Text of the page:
I started with a small statement that went something like: “I never understood why your small group rose up in opposition.”
Then the question: “Can you tell me why you and Jim made your decision to send Donna and me away?
She paused for a moment and replied.
Our church had grown rapidly under the last pastor with the influx of many folks being forced out of their own churches because of the Charismatic Renewal in their lives. Our previous pastor spoke every Sunday supporting what was happening in our church by lacing together verses from all over the Bible demonstrating to us that the Spirit was moving in a very special way in our midst. But, after a couple of months of your teaching us the book of Acts, Sunday after Sunday, our group would meet often and talk among ourselves not sure of why it was so important to you to teach us in the format you had chosen. In our experience in churches, we had never heard of such, and we begin to complain among ourselves craving for our previous pastor’s approach, which seemed much more traditional. What we heard in Acts laid heavy on our group’s heart. Jim and I finally understood that our unrest was not with style but the content within the style. You were presenting church in a way that none of us had ever understood. Your insistence that it was not about what we received but what we did with what we received became painful to us. It simply grew too hot in the kitchen.[ref]The phrase: “If you can’t stand the heat, get out of the kitchen’?” was coined by President Harry Truman in 1942. Interesting to me that that was the year of my birth. Go figure![/ref] We simply had to reduce the heat by removing the creator of the heat.” Quite the turn of a phrase on her part.
From that day forward as she passed my office door, she would look in and greet me. What a differenced a small chat had made.
Grape Vine Couple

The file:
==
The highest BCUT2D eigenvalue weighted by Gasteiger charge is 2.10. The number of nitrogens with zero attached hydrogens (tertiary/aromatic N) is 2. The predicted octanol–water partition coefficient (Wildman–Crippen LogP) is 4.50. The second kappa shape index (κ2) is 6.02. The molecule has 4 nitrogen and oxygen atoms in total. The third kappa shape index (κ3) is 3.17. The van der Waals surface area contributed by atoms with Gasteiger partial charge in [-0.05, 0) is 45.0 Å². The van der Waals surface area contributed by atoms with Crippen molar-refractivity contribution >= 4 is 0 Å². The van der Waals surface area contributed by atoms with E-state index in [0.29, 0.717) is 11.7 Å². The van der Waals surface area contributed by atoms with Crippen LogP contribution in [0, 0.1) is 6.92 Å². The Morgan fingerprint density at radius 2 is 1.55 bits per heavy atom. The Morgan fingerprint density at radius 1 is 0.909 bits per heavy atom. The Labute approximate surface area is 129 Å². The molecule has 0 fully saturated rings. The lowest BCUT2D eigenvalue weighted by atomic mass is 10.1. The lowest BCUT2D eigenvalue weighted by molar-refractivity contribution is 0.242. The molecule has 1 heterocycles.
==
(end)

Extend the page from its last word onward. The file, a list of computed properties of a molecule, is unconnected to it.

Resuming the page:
Interstate 5 runs north and south through California. Going North, one has to ascend over a mountain pass called the “GrapeVine” ascending to Tejon Pass that links Southern California to the Central Valley in California.
Donna and I were driving North on a Sunday afternoon when a car pulled beside us and began honking their horn and waving to us to stop on the side of this busy road. We recognized the couple and slowed to pull off on the shoulder of the road while the cars were whizzing by us at breakneck speed. We exited the car and stood on the side of the Interstate and had this brief conversation.
“We sparked your car ahead of us and decided that we needed to stop you and apologize to you for our part in sending you away from our church.”
It was a short but meaningful conversation without any detail, just a plea for forgiveness.
Who knew our ride North on that afternoon on one of the business’s stretches of road in Southern Calfornia would produce yet another event on our road to having our broken heart mended and healed.
Moving Toward Forgiveness
The pain of the broken heart remained for a longer period of time until a close friend from the very church that had rejected us stepped in and suggested the ideas that were presented below to help both Donna and I recover from our broken hearts.
- The following ideas may provide you with some movement toward healing. These items had proven useful when I became hurt over some action and found myself ready to strike back.
- Create a time and place to pray for forgiveness. Make an appointment with God. Don’t allow yourself to be bound by spontaneous or subjective feelings of when to forgive.
- Approach God and tell him exactly how you feel. Tell him your honest emotions of how you feel. God knows what is in your heart. Confession is only saying the same thing that God has already said.
- By your own choice of will, forgive the person specifically for each thing that God brings to your mind. “I choose to forgive _____ for _____.” Then focus on the cleansing of God in that situation.
- Next, ask God to forgive you for your sinful reaction to the hurt, anger, etc., which occurred in the incident that you just forgave. Renounce any judgments you may have made against the person to release forgiveness.
- Now, invite the Holy Spirit to come and fill this hurtful place with his sincere love.
- Pray a blessing over the person you have forgiven.
- When tempted to take up the offense with the person in some shape, i.e., conversations with the person in a negative fashion, etc., maintain the forgiveness you have released on him or her and yourself by reminding yourself that the enemy has no room here to address this any longer in your life.
The important question in all of this is how does this work in the life of a community of faith as well as in our personal life? In all my years of ministry, I have discovered that forgiveness is the ingredient which brings about the final healing of a broken heart.
May the heart of your community of faith and your personal heart be healed!